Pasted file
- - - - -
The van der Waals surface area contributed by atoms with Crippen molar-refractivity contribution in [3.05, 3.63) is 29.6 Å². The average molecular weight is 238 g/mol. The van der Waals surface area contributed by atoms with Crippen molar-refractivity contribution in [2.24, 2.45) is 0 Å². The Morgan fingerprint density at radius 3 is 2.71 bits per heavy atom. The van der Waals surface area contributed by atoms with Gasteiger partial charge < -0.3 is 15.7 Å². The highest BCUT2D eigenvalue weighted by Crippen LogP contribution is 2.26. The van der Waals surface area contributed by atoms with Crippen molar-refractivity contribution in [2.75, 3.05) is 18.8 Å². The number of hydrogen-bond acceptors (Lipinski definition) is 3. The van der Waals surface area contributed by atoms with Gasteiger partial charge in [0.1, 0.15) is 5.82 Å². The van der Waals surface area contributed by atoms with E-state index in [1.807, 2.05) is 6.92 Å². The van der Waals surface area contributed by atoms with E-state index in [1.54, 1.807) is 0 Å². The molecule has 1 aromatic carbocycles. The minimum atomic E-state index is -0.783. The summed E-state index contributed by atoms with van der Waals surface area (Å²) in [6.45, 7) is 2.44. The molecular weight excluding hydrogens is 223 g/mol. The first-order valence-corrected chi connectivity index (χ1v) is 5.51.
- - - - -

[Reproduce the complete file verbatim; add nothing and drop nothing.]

The van der Waals surface area contributed by atoms with Crippen molar-refractivity contribution in [3.05, 3.63) is 29.6 Å². The average molecular weight is 238 g/mol. The van der Waals surface area contributed by atoms with Crippen molar-refractivity contribution in [2.24, 2.45) is 0 Å². The Morgan fingerprint density at radius 3 is 2.71 bits per heavy atom. The van der Waals surface area contributed by atoms with Gasteiger partial charge < -0.3 is 15.7 Å². The highest BCUT2D eigenvalue weighted by Crippen LogP contribution is 2.26. The van der Waals surface area contributed by atoms with Crippen molar-refractivity contribution in [2.75, 3.05) is 18.8 Å². The number of hydrogen-bond acceptors (Lipinski definition) is 3. The van der Waals surface area contributed by atoms with Gasteiger partial charge in [0.1, 0.15) is 5.82 Å². The van der Waals surface area contributed by atoms with E-state index in [1.807, 2.05) is 6.92 Å². The van der Waals surface area contributed by atoms with E-state index in [1.54, 1.807) is 0 Å². The molecule has 1 aromatic carbocycles. The minimum atomic E-state index is -0.783. The summed E-state index contributed by atoms with van der Waals surface area (Å²) in [6.45, 7) is 2.44. The molecular weight excluding hydrogens is 223 g/mol. The first-order valence-corrected chi connectivity index (χ1v) is 5.51.